Silent Forest Refugees

What’s That Sound? Roaring Nights Series Starts June 28
June 1, 2019
Zoo Update with Rich Corgel
June 1, 2019

Many of the songbird species that are being poached are not listed as endangered—yet. But almost all are showing declining populations in the wild. Hopefully, controlling the illegal trade and supporting legitimate breeders will allow wild populations to stabilize. Photo by Jamie Pham

Watching the Indochinese green magpie going about her business in the Australasian (upper) Aviary, it’s easy to see why people enjoy keeping birds like this as pets. She is small and elegant, brightly colored and dainty as she flits about, feeding, preening, and bathing. And then there are the bright and lively songs she sings, every bit as vibrant as her plumage. But many species of small songbirds like the Indochinese green magpie are vanishing from their native habitats in Southeast Asia because they are so very desirable as pets. The Los Angeles Zoo is now home to 13 Asian songbirds (representing eight species) who are survivors of the illegal pet trade. The most recent arrivals came to the Zoo in April.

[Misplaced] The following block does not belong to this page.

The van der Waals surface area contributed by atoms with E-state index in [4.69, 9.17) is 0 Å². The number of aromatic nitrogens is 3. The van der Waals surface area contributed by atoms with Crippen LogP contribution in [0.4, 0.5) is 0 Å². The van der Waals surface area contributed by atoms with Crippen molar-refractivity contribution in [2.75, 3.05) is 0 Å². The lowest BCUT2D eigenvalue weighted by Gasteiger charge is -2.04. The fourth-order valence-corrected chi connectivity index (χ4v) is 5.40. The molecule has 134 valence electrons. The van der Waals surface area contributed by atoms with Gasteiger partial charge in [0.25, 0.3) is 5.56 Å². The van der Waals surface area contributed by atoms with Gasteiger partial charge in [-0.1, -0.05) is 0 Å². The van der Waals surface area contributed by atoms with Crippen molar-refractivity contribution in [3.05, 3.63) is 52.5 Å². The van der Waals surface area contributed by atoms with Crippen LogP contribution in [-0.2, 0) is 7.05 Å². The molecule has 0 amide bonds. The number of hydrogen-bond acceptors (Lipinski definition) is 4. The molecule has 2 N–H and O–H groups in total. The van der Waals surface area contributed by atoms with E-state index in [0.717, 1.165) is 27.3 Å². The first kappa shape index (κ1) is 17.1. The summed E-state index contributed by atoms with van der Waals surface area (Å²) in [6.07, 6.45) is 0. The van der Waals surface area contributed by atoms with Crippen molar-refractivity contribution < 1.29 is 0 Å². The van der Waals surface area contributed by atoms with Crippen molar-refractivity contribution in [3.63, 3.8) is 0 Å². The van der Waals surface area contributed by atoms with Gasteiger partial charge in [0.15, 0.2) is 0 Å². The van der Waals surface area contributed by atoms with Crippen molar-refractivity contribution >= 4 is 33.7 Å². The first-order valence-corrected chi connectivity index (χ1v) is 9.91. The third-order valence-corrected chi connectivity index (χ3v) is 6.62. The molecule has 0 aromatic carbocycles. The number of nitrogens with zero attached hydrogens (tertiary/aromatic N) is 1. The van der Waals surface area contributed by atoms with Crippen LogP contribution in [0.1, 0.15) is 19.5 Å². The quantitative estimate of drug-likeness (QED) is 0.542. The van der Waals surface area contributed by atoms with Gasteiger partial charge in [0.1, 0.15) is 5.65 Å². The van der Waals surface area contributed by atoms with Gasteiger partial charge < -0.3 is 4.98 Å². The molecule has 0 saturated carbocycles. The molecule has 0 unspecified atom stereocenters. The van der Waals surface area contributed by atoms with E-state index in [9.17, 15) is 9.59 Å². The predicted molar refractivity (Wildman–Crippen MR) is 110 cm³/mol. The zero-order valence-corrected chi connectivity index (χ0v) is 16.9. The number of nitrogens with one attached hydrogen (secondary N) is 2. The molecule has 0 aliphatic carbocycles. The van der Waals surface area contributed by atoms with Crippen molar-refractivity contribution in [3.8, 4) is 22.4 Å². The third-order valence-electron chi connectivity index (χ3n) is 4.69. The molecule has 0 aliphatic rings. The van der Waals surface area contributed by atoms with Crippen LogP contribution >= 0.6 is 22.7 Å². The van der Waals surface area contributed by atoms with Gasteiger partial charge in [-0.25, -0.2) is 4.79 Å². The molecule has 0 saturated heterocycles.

This Indochinese green magpie recovered from a 2017 smuggling ordeal and has settled into one of the Zoo’s two aviaries. In cases where animals and plants are confiscated at U.S. ports of entry, the country of origin is first given the option of reclaiming them before they are relinquished to wildlife authorities, which then find appropriate homes for them. Photo by Lori Conley

A Rough Voyage